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Consultant advises: Change retirement age to 65

Sunday, March 18, 2018

The ideological debate remains.

Should there be national health and education systems that would protect the less fortunate in society?

Should governments raise the age of retirement as many countries across the world are grappling with the aging factor?

Should robots play a greater role in the future as there are fewer workers due to societies aging?

Michael Falk, partner, Chapter of Investment Professionals (CFA) and consultant spoke on Monday night at a seminar hosted by CFA T&T at the Courtyard by Marriott hotel, Port-of-Spain.

The American investment consultant discussed retirement, healthcare and education—the subject matter of his latest book, or monograph as he chose to call it.

It is titled “Let’s All Learn How To Fish…To Sustain Long-Term Economic Growth.”

The book’s foreword, written by Laurence B Siegel, director of research at the CFA Institute Research Foundation, said the book should not be treated as a “left-wing nor right-wing treatise” as the author advocates for a social safety net and, at the same time, calls for self reliance and not over dependence on the State.

Falk said the reason for social policies is to provide a safety net.

“It is to protect those of us who fall, to protect those of us who are unable to continue to live our lives at some level. When we think of safety nets we usually think of two parts of the population, the very old and the young.”

At the same time, he said, a safety net should not be an excuse for people to be overly dependent on the State.

“Good policies have both safety nets and trampolines. Those who are able to bounce back from whatever it was that took them down. What we need to do is to alter the incentives so that we can get people out of the nets, but we don’t want to weaken the nets.”

National insurance

Falk said that T&T nationals needs to increase contributions to the National Insurance System if the system is to remain sustainable in the future.

He was responding to a question from the audience on the diminishing ability of the National Insurance Board (NIB) to finance the national insurance system over the next few years.

According to a T&T Guardian report in November 2017, the NIB fund could go broke in the next 12 years because it is out of alignment with no long term sustained initiatives to generate rates of higher return.

The fund now stands at some $25 billion but, to be sustainable it needs to be topped up to some $75 billion so as to ensure efficient payments could be made in the coming years.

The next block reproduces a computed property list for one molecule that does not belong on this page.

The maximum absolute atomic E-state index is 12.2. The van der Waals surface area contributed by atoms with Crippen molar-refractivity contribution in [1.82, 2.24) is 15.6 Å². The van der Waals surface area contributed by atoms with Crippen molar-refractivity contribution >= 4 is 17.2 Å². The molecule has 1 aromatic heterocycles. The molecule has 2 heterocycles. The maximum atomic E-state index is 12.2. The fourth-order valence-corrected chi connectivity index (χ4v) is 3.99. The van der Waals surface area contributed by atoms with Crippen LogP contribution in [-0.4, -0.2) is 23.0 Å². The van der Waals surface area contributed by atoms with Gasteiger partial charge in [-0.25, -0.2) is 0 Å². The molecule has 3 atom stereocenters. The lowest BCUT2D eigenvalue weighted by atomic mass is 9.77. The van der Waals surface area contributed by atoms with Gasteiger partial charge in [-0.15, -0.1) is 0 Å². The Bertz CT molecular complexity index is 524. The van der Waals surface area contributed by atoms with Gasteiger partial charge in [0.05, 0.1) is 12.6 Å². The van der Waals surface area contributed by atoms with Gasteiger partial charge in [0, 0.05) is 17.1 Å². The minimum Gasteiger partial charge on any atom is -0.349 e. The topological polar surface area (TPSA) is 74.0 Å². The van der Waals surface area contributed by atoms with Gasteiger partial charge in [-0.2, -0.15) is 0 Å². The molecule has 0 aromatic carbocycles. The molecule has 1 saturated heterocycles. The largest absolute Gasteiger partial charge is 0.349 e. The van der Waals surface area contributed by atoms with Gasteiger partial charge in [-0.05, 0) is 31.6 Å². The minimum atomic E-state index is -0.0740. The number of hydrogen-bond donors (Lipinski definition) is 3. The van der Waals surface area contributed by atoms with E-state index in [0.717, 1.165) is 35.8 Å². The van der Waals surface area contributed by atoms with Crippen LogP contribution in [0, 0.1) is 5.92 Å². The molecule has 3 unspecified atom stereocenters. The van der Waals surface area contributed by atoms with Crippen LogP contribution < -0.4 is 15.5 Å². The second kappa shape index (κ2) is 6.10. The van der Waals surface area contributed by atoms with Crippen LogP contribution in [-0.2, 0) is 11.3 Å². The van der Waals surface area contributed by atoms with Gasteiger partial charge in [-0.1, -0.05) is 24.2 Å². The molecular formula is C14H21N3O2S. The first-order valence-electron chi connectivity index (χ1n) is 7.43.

“There’s only a few levers that you can pull. There’s a very simple pension equation which is C+I=B. Contributions plus investment performance equals benefits. Contributions will have to go up and benefits will have to go down. That is clear as I can make it. Contributions going up means taxes go up. T&T needs to reduce the benefits and increase the contributions and people need to age to get it,” Falk said.

He also suggested a means testing to decide who needs state support and those who can support themselves after a certain age.

He admitted that he does not know enough about the intricacies about the local NIS scheme to say what should be the ideal contribution and benefit rates.

“If we were to look at T&T nationals over time and different routes, what’s the level of fixed cost exposure to the average T&T national when they retire? We want to immunise that. Because not everyone gets rid of the mortgage, not everyone gets rid of the car payments. They probably need electricity, they probably need food. That’s where to start the dialogue.”

He also spoke about T&T’s falling birth rate.

“T&T fertility is about 1.5 births per female on an average. 2.1 is the alleged replacement rate of birth so what that means is that being under 2.1, you’re shrinking the size of your society. Overtime, T&T’s society is shrinking.”

Touching on the retirement age debate that is going on in T&T right now, he said the retirement age should be over age 65 in T&T.

Falk advocates a national pension system that is run by the State, but done in an efficient way.

“You want to make the economics work, you have to raise the retirement age right now. I don’t mean in 10 years.”

He then recommended a two-tier system, where white collar workers would retire at age 65 but blue collar workers would retire at age 60.

“For those of us who work with our brains and our minds, we have to work a lot longer. For the people who are labourers, who bust their backs, they should be able to retire younger, by at least five years. This would much more fair.”

He said there is a disparity in the life expectancy between blue collar workers are tend to be poorer and the knowledge workers who tend to be better off.


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